Stuttgart University inaugurated Europe's biggest driving simulator this week after three years of construction.
The University's Institute for Internal Combustion Engines and Automotive Engineering (IVK) hopes the simulator will boost research to reduce accidents and lower traffic-related energy consumption.
The simulator is designed to help research intelligent driver assistance systems that will help achieve these goals.
One of the objectives of the university is to develop systems for traditionally powered cars as well as electric vehicles.
"The results of the work conducted with the Stuttgart simulator will propel research in the area of electric mobility to the top of the European pyramid," Theresia Bauer, minister for science and research for Germany's regional state of Baden-Wuerttemberg, said at the official inauguration.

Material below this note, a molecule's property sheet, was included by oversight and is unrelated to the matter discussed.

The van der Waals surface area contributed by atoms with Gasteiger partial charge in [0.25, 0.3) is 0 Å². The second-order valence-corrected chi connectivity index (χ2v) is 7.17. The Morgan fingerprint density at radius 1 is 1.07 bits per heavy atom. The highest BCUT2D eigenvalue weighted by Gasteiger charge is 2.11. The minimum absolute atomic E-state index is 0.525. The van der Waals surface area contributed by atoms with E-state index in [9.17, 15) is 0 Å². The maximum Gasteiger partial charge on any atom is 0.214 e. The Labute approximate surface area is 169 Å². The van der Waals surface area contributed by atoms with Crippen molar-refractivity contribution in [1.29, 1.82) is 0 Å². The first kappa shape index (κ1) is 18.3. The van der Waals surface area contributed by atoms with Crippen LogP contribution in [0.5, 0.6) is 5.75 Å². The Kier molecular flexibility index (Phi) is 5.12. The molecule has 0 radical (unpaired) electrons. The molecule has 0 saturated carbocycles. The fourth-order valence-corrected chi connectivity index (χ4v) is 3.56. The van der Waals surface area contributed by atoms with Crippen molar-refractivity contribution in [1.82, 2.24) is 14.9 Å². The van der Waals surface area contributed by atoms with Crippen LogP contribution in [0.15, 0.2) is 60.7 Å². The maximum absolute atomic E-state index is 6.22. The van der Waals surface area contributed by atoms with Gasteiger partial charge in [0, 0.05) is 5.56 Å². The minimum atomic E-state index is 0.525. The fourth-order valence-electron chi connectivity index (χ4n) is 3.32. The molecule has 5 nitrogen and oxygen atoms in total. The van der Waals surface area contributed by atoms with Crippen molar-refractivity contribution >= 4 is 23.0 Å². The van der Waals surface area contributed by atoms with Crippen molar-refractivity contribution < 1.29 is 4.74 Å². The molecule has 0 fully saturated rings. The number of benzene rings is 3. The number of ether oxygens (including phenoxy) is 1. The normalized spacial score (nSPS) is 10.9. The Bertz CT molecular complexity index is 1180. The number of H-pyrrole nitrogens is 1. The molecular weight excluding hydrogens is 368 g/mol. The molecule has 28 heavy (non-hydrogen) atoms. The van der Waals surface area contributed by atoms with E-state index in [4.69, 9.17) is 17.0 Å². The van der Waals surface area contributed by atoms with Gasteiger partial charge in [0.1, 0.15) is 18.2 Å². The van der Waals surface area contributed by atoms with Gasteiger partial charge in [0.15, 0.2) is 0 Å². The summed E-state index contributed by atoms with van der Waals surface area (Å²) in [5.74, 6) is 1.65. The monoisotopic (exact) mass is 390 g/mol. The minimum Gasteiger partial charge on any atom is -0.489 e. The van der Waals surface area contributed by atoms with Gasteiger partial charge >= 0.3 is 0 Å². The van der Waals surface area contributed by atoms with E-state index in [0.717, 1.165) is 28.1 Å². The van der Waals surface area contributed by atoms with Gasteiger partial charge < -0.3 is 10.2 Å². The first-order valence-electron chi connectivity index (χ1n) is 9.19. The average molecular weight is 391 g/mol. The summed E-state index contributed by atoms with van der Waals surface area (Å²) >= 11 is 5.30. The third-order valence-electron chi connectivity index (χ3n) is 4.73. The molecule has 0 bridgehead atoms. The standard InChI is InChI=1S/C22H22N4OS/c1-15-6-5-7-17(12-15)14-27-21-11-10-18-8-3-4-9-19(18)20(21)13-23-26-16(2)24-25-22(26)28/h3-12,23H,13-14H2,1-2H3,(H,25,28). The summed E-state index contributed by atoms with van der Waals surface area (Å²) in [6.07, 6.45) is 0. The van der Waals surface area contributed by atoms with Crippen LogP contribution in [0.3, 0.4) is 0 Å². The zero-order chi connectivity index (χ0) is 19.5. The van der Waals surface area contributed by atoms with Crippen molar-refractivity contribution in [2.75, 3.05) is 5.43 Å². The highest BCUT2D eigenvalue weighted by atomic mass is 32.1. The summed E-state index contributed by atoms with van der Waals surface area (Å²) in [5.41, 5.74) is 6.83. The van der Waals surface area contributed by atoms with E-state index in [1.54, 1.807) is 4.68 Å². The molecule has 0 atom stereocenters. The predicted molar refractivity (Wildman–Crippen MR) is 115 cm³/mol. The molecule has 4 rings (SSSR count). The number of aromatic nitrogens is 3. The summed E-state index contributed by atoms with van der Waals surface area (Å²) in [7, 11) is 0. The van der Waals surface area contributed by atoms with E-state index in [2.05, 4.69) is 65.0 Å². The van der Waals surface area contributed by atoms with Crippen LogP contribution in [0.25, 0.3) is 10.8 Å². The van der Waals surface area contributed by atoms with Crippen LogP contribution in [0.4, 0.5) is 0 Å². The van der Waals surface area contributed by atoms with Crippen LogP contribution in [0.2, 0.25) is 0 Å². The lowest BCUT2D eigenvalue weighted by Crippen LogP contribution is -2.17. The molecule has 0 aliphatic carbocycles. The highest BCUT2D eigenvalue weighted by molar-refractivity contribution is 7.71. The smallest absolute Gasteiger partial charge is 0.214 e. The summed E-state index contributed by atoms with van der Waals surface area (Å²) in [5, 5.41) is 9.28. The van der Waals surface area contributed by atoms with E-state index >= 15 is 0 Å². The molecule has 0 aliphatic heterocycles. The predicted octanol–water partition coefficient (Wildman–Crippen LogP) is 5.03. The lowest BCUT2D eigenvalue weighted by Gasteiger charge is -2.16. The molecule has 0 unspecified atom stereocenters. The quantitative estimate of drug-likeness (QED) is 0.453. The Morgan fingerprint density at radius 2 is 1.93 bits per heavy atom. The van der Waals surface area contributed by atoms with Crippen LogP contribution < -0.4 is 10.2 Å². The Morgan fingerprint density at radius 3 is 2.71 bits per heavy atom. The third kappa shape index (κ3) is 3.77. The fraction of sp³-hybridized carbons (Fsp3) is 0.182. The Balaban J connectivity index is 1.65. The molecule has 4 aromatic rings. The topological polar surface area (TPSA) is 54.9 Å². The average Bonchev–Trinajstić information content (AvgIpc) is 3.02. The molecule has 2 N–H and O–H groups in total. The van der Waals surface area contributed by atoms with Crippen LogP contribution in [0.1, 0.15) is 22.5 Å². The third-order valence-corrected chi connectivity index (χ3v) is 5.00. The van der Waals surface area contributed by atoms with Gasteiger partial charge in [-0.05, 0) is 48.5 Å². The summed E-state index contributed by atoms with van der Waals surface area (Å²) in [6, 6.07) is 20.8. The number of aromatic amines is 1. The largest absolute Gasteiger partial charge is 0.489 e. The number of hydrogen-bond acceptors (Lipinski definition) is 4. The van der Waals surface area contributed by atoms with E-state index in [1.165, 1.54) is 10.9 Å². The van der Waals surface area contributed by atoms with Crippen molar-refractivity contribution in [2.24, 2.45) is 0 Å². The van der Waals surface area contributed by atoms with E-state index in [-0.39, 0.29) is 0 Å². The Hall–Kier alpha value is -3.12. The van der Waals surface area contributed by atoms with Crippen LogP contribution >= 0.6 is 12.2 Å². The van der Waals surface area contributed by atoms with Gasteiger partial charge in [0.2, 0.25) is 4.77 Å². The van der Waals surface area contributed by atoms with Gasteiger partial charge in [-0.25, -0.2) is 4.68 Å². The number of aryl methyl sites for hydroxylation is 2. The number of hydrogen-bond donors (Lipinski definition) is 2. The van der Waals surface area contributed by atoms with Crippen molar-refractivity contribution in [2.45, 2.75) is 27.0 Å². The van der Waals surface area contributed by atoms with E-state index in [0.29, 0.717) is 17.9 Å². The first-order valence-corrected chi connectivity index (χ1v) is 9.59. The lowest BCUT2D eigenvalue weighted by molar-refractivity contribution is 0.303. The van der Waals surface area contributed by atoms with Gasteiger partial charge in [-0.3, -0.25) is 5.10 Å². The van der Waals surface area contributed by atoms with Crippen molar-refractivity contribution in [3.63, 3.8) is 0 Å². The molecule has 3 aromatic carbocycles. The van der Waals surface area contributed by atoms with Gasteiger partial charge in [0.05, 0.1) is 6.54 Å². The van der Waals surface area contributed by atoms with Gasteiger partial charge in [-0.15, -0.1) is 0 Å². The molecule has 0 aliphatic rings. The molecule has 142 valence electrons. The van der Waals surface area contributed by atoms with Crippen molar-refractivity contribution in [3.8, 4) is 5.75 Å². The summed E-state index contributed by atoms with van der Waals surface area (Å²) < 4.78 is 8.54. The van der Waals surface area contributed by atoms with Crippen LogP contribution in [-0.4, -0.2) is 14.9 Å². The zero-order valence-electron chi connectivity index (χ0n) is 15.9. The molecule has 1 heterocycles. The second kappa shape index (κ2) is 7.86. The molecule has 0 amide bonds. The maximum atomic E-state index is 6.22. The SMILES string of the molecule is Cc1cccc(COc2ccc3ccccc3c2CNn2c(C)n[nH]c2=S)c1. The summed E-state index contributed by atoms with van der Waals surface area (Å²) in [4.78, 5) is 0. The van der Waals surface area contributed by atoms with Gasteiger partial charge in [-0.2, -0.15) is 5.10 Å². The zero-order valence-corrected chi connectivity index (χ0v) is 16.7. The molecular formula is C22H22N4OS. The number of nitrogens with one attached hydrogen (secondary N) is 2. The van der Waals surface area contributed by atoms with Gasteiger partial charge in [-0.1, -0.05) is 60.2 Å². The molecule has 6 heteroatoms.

George Schuette, state secretary in Germany's Education and Research Ministry, said the simulator will "enable researchers to make cars safer and more energy efficient."
He also said it will help the German car industry retain its technology advantage over competing countries.
The simulator will be used for public-sector research projects as well as for projects that involve the auto industry directly.